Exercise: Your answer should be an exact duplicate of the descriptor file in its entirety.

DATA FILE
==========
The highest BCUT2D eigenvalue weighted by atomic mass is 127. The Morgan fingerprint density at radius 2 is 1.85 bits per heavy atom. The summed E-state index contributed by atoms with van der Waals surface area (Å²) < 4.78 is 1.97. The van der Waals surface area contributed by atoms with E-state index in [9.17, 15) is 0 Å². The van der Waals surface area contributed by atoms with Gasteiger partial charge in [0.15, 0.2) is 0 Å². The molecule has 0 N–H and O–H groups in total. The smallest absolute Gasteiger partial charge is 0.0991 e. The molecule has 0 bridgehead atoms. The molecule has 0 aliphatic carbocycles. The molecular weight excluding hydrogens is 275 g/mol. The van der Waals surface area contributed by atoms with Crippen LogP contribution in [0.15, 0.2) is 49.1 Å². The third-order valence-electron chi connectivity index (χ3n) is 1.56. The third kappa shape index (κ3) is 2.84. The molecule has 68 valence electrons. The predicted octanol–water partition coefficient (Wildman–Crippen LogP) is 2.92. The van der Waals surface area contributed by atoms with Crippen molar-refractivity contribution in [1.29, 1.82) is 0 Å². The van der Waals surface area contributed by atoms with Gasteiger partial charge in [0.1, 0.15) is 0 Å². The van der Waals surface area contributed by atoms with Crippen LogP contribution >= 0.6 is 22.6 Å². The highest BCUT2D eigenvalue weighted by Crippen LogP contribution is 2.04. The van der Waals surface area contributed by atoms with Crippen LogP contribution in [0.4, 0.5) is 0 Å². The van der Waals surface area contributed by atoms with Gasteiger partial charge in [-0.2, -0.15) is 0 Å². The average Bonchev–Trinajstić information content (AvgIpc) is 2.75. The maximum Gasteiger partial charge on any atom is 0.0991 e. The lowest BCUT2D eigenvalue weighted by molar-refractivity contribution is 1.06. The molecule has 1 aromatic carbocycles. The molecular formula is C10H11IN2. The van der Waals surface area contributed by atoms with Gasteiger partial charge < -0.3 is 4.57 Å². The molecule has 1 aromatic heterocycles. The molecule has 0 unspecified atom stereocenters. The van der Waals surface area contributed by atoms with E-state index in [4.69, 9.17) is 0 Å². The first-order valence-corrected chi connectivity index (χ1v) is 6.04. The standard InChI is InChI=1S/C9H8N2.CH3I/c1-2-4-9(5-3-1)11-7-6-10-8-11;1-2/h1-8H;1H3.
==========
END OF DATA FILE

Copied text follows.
The highest BCUT2D eigenvalue weighted by atomic mass is 127. The Morgan fingerprint density at radius 2 is 1.85 bits per heavy atom. The summed E-state index contributed by atoms with van der Waals surface area (Å²) < 4.78 is 1.97. The van der Waals surface area contributed by atoms with E-state index in [9.17, 15) is 0 Å². The van der Waals surface area contributed by atoms with Gasteiger partial charge in [0.15, 0.2) is 0 Å². The molecule has 0 N–H and O–H groups in total. The smallest absolute Gasteiger partial charge is 0.0991 e. The molecule has 0 bridgehead atoms. The molecule has 0 aliphatic carbocycles. The molecular weight excluding hydrogens is 275 g/mol. The van der Waals surface area contributed by atoms with Crippen LogP contribution in [0.15, 0.2) is 49.1 Å². The third-order valence-electron chi connectivity index (χ3n) is 1.56. The third kappa shape index (κ3) is 2.84. The molecule has 68 valence electrons. The predicted octanol–water partition coefficient (Wildman–Crippen LogP) is 2.92. The van der Waals surface area contributed by atoms with Crippen molar-refractivity contribution in [1.29, 1.82) is 0 Å². The van der Waals surface area contributed by atoms with Gasteiger partial charge in [0.1, 0.15) is 0 Å². The van der Waals surface area contributed by atoms with Crippen LogP contribution >= 0.6 is 22.6 Å². The highest BCUT2D eigenvalue weighted by Crippen LogP contribution is 2.04. The van der Waals surface area contributed by atoms with Crippen LogP contribution in [0.4, 0.5) is 0 Å². The van der Waals surface area contributed by atoms with Gasteiger partial charge in [-0.2, -0.15) is 0 Å². The average Bonchev–Trinajstić information content (AvgIpc) is 2.75. The maximum Gasteiger partial charge on any atom is 0.0991 e. The lowest BCUT2D eigenvalue weighted by molar-refractivity contribution is 1.06. The molecule has 1 aromatic carbocycles. The molecular formula is C10H11IN2. The van der Waals surface area contributed by atoms with Gasteiger partial charge < -0.3 is 4.57 Å². The molecule has 1 aromatic heterocycles. The molecule has 0 unspecified atom stereocenters. The van der Waals surface area contributed by atoms with E-state index in [4.69, 9.17) is 0 Å². The first-order valence-corrected chi connectivity index (χ1v) is 6.04. The standard InChI is InChI=1S/C9H8N2.CH3I/c1-2-4-9(5-3-1)11-7-6-10-8-11;1-2/h1-8H;1H3.